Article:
Beckmann asked the committee to continue its bipartisan support for food security, agriculture, and nutrition—especially in the critical period from the start of a woman’s pregnancy through a child’s second birthday, also known as the 1,000-day window of opportunity. High-level political leadership by the U.S. through initiatives such as Feed the Future, the 1,000 Days Partnership, and Child Survival Call to Action has increased awareness of the importance of maternal and child nutrition around the world, but more importantly, spurred other countries to action. But, Beckmann cautioned that such actions must be accompanied by an increase in funding, as well as important reforms to the U.S. foreign aid system, such as more local procurement, a more efficient food aid system, and greater transparency and accountability. He specifically suggested raising U.S. funding for nutrition from $95 million, in the fiscal year 2013 budget, to $200 million in FY 2014.
“The U.S. government has …encouraged the world to use new knowledge about how best to reduce the carnage of child malnutrition,” he said. “We now have clear evidence, for example, that available dollars should go first to improving nutrition in pregnant women, new mothers, and young children in the critical 1,000-day window of opportunity. This will reduce preventable child deaths and lock in the potential of every child by giving them a good start to life.”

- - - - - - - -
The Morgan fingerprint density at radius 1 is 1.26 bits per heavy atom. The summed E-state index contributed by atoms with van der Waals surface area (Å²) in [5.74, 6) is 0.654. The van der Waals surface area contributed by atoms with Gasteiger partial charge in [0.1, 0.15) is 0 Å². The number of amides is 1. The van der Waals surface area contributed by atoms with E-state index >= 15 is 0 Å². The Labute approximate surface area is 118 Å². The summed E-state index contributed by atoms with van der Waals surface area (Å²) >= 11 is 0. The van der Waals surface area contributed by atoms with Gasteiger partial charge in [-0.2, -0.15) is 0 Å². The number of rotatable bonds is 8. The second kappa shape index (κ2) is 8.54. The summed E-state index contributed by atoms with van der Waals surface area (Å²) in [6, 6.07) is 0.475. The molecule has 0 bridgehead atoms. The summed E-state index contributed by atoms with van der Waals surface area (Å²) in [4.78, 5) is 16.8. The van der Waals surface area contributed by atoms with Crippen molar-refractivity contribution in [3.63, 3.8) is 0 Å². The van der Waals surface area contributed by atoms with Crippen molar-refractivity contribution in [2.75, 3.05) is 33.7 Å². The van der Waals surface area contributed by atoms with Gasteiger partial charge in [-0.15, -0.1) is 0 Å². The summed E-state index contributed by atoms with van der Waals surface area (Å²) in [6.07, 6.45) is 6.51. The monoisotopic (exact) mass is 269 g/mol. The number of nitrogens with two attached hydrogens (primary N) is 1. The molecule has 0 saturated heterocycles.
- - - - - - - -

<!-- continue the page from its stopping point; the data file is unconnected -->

Beckmann’s testimony comes at a time when both a shrinking international affairs budget and the series of across-the-board cuts known as sequestration threaten funding for poverty-focused development assistance (PFDA). Many important international nutrition, food security, development, and humanitarian programs fall under the umbrella of PFDA. These programs build secure, healthy, and productive nations at a fiscal cost of less than one percent of the federal budget. Beckmann cautioned that the sequester, if not replaced with a more balanced plan, will slash $1.1. billion from PFDA this year alone.
“Some cuts kill,” Beckmann said, before explaining that sequestration will deprive 600,000 malnourished children of life-altering and live-saving nutritional assistance, deny 1 million poor farmers of agricultural assistance, and will stop 5 million people from receiving lifesaving medical interventions.
“As a Christian preacher, allow me to say that our nation’s efforts to help reduce hunger, poverty, and disease around the world are important to Almighty God,” Beckmann said. “I’m convinced that God loves me, all of us, and everybody—including the millions of families around the world who struggle to feed their children.”
Tuesday, March 19
By Inez Torres Davis
"The poor will always be with you."